55 participants and land trust managers gathered on October 26th at the Arapahoe County Fairgrounds Event Center in Aurora, Colorado in anticipation of a tour of Lowry Ranch. Participants currently influence a total of 223,810 acres of land.
The Lowry Ranch is held by the School Trust and managed on behalf of the trust by the Colorado State Land Board (CSLB). The CSLB is working with The Nature Conservancy (TNC) to meet certain conservation goals such as improved wildlife habitat for birds and balancing prairie dog conservation with a viable agricultural operation. Because of its size, location, and complexity, both the CSLB and TNC believe that the operation at Lowry offers a great opportunity to show that Holistic Management can be a powerful tool for advancing a successful ranching operation that meets School Trust requirements and that supports ecosystem and rangeland health and the conservation of many species of plants and animals.
The day began right on time, though the scheduled agenda had to be adjusted slightly due to threatening weather on the horizon. Participants were bussed to the 28,000 acre Lowry Ranch, where participants were treated to a scenic view, showing an area of the ranch that borders a neighborhood of upscale homes. This jumpstarted the first discussion of the day, such as how to manage a property so close to a populated area.
The group then left the windy ridge to hike to the bottom of the riparian zone where there were discussions of the changing creek bed, the past planned grazing regime, and a great view of the results. Nick Trainor, from Trainor Cattle Company emphasized how, when properly managed, cattle in a riparian area can bring big benefits.
Prior to Trainor Cattle Company being awarded the grazing lease, the land had been rested for eight years, with little to no recovery visible. But the results of the past four seasons of planned grazing are showing great improvements in the diversity of forage and ground cover.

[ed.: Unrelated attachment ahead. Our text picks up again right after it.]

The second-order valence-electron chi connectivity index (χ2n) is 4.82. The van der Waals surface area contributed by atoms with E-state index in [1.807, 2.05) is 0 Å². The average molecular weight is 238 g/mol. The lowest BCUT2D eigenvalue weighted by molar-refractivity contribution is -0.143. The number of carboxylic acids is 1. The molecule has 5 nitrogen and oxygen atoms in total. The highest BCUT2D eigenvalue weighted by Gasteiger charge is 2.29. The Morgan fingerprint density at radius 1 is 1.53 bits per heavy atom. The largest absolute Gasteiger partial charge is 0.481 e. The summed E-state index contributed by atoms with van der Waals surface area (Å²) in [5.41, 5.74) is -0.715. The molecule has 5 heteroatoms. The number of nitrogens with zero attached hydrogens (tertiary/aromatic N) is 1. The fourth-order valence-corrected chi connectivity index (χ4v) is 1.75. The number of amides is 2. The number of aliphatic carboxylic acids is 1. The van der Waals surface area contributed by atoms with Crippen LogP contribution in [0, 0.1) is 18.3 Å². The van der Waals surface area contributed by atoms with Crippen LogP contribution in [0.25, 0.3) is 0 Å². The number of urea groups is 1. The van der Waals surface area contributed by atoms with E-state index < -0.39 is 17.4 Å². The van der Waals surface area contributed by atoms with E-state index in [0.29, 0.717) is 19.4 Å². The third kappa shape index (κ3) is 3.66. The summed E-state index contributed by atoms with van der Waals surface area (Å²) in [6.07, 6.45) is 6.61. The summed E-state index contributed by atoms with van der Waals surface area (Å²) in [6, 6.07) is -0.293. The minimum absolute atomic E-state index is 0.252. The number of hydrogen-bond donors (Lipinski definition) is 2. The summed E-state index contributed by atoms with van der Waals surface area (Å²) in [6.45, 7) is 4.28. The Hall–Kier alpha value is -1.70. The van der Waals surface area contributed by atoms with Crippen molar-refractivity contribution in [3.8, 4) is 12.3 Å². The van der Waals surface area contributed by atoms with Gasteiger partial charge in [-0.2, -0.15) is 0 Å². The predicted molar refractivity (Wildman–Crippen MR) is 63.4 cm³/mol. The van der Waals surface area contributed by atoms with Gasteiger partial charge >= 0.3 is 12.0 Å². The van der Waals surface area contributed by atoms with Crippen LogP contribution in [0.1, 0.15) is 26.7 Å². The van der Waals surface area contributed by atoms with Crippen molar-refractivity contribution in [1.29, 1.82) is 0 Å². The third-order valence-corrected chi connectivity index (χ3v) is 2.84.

Next, the group made a short hike to the fence line between two grazing regimes. Big bluestem patches were highly visible in both, with one having been grazed and still in need of time for full recovery, and the adjacent pasture that had not been grazed yet. A discussion followed about monitoring both and seeing which grazing regime produces better results, with participants also discussing the different monitoring methods used on the Lowry Ranch.
Soon, bitter cold winds forced everyone back into the buses for a return to the indoor comfort at Araphoe County Fairgrounds Event Center for lunch and afternoon presentations from William Burnidge of TNC, William Woolston and Mindy Gottsegen from the State Land Board, and Program Director and HMI Certified Educator Kathy Harris. Next HMI Certified Educator Kirk Gadzia and Nick Trainor led a lively discussion and answered questions from Land Trust managers and ranchers alike, about the management challenges, practices, and results at Lowry Ranch.
The day ended with a Q & A session, with snow flurries in the air as participants left the event center.
Results from Lowry Range include the following:
Overall event satisfaction – 100%
Would recommend event to others – 100%
Expanded network – 100%
Intend to use information learned from workshop – 96%
Make a Monthly Gift to HMI
For $25.00 a month or only .83 cents per day, you can help us heal 20 million acres of land by 2020. For $50.00 or only $1.67 per day, you can help us educate 25,000 people by 2020.
With easy, secure automatic payments, please consider your monthly gift today.